Home News Nikon 1: An unconscionable time dying

Nikon 1: An unconscionable time dying

  Beijing, Summer Palace, March 2012 — six months after the launch of the Nikon 1 system
Beijing, Summer Palace, March 2012 — six months after the launch of the Nikon 1 system

As with King Charles II, Nikon’s innovative Nikon 1 system camera has been an unconscionable time dying. Back in 2016, I noticed that it had been confined to an obscure corner of Nikon’s Photokina exhibit and, since then, its death has been reported on numerous occasions. This time, though, it’s for real. 

  Breaking the ice — the Nikon 1 proved to be an excellent travel companion: Compact, light and capable of good results
Breaking the ice — the Nikon 1 proved to be an excellent travel companion: Compact, light and capable of good results

In many ways, the Nikon 1 — introduced in 2011 — was a great little camera and pioneered the one-inch sensor (Nikon’s “CX” crop-sensor) which has found such favour in cameras such as the Sony RX100, the Canon G9X and the new Leica C-Lux. This sensor has proved an excellent compromise for long zooms because it is small enough to keep long lenses small yet large enough to produce excellent results. Seven years ago Nikon claimed the world’s fastest autofocus system, based on hybrid phase/contrast detection that even now is not universal.

Incidentally, though it is called “one-inch” it is actually considerably smaller than you might imagine — some 0.35 x 0.47in or 9 x 12mm. This 108mm2 area compares with the 384mm2 of an APS-C sensor or the 864mm2 of a “full-frame” 35mm sensor. Even the m4/3 sensor is over twice as large as the one-inch. Despite this, the one-inch sensor is capable of excellent results and has the overarching advantage of minimising the size of the camera and lens. In fact, as Sony has proved with the RX100 series, the one-inch sensor makes the ideal travel companion. It is pocketable whereas even m4/3 is not.

The difference with the Nikon 1 was that it was an interchangeable-lens system camera, very compact and potentially great for travellers who like to pack light. The lenses weren’t bad, not great, and generally slow. But there was little interest from third-party lens makers and no real enthusiasm for the system among photographers. It’s a pity because I believe a one-inch ILC system could be capable of great things. As it is, Nikon failed to develop the system and has now discontinued it. The company is now said to be entering the full-frame system market with a camera to challenge the Sony a7 series and we can only hope that it makes a better job of it than it did with the Nikon 1.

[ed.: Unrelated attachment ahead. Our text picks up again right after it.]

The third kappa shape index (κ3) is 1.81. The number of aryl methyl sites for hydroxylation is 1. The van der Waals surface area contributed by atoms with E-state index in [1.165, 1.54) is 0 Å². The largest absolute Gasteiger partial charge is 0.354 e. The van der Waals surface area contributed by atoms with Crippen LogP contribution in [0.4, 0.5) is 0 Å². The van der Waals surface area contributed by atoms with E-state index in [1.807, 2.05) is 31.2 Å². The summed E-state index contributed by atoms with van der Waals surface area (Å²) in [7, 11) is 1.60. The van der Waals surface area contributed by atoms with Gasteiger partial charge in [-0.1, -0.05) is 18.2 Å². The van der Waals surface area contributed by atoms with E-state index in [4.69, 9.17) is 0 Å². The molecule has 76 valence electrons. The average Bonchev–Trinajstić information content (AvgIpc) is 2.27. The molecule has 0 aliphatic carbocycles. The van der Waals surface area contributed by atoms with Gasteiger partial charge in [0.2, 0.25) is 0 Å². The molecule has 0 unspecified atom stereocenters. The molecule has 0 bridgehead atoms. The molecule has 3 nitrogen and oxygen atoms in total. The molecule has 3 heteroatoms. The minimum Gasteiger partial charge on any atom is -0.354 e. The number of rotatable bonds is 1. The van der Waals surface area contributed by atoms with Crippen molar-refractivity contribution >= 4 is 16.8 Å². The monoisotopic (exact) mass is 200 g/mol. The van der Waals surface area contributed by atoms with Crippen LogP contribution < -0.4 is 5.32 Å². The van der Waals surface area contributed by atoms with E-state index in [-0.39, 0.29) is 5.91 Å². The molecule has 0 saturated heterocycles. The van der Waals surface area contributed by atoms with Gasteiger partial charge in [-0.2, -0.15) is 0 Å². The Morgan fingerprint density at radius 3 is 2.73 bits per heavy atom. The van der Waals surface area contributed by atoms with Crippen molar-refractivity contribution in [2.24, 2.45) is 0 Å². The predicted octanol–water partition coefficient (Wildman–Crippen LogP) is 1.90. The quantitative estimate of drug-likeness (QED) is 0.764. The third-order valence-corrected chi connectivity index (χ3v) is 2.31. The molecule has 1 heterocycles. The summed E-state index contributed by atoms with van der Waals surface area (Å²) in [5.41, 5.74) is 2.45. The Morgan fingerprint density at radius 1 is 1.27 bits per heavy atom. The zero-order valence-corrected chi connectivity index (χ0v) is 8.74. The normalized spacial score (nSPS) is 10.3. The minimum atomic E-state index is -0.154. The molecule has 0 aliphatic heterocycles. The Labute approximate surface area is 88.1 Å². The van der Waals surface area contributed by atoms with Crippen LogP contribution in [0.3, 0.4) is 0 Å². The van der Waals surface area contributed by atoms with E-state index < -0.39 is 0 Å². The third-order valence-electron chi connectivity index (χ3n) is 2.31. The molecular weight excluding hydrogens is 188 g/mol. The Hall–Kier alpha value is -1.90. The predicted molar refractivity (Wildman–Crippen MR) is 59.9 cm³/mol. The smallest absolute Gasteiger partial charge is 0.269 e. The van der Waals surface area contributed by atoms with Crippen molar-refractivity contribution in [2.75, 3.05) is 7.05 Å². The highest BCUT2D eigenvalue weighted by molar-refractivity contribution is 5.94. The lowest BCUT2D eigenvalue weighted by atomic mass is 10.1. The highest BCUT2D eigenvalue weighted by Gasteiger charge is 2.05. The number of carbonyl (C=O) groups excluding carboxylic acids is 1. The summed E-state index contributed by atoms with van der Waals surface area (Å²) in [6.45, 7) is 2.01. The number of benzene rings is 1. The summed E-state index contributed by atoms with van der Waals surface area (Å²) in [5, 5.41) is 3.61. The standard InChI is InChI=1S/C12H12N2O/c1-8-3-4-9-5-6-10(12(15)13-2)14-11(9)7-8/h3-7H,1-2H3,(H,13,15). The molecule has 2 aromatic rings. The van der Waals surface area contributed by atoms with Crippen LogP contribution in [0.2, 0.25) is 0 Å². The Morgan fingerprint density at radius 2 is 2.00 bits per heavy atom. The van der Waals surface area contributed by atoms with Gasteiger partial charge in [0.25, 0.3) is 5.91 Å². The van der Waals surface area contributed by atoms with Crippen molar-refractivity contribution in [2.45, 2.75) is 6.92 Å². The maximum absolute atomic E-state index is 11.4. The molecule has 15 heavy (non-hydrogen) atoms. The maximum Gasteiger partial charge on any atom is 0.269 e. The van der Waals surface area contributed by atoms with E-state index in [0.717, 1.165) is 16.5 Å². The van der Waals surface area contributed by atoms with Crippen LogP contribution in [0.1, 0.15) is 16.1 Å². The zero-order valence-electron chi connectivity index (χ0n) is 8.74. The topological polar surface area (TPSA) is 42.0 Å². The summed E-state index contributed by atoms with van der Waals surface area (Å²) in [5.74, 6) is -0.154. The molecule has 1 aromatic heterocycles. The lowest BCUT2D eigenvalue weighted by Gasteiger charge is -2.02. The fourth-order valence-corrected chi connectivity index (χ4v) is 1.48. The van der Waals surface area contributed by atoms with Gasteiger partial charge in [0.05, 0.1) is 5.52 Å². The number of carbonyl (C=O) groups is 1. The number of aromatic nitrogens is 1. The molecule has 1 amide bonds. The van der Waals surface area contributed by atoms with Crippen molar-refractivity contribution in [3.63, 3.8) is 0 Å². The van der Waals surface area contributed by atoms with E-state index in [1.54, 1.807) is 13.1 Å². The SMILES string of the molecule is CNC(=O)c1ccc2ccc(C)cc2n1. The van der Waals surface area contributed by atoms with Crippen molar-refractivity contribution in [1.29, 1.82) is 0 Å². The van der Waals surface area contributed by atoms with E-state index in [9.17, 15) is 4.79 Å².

1. Nikon’s timing with the 1 could not have been worse with the rise of smartphones. Time will tell whether the market for EVF based cameras is sustainable in the long run. Sony, Fuji, Olympus etc have a fair head start on Nikon. There are shades of Kodak here, although most pros still use ‘flappy mirrors’.


  2. Firstly good to see you are okay, I was beginning to wonder where you had disappeared to over the weekend. I was thinking of writing that email this morning, and then thought I would wait and just check you hadnt been enjoying the fabulous weather, and the warmest summer since 1976 (by my reckoning).

    Interesting that they announce this as Nikon are rumoured to shortly show their hand in the full frame mirrorless market. Potentially next week we could know one or even the two rumoured cameras from Nikon to take on the Sony A7 range. At least this might spice that market area up a little, but at the expense of this camera.

    The next few months could be fun to see how this all unfolds. Maybe they will bring about another smaller sensored camera line – although there is no current APSC mirrorless rumours for Nikon that I have read of late. If the new full frame mirrorless cameras are sucessful, it would sensible to think Nikon will expand and use the technology elsewhere, more so to make money out of the time spent in R&D.

    If you want a full frame interchangeable lens systemed camera – we could have many options old and new going forward. But choice is not always the best thing.

  3. The Nikon 1 J5 and V2 are my ‘grab and go’ cameras especially with the superfast focusing Nikon 1, 70-300mm lens (FF equivalent 189-810mm) which when coupled with third party extension tubes is a superb optic for insect photography. Unfortunately the Nikon 1 system tended to suffer from poor / average reviews but few reviewers likely fully explored its potential or the versatility and superfast AF speed of the Nikon 1 lenses. I tend to take reviewers’ comments with a pinch of salt; their comments and findings can be copycat contagious. Thomas Stirr’s ‘in depth’ knowledge and vast experience with the Nikon 1 system https://tomstirrphotography.com/nikon-1-maligned-misunderstood persuaded me to acquire a s/h Nikon V2 and J5 and I also adopted Thomas’ idea to use the superb Zacuto 2.5x mag. finder on the J5 – converting it into a superb ‘large finder’ tool camera. Reviewers often cite the superiority of the M4/3 system when they criticise Nikon’s 1" sensor offerings but I challenge anyone to try both the Nikon 1 70-300 and PanaLeica 100-400 and compare their attributes. The Nikon 1 70-300mm will fit into the smallest Billingham bag and it offers a greater zoom range … and Thomas Stirr’s results prove its professional imaging capability. The Nikon 1 system is discontinued but continues to have a dedicated following. Secondhand ‘1’ bodies and lenses do not sit on dealers’ shelves for long … especially the later bodies … in fact the V3 appears to be so scarce and sought after in the UK that it commands a premium price.


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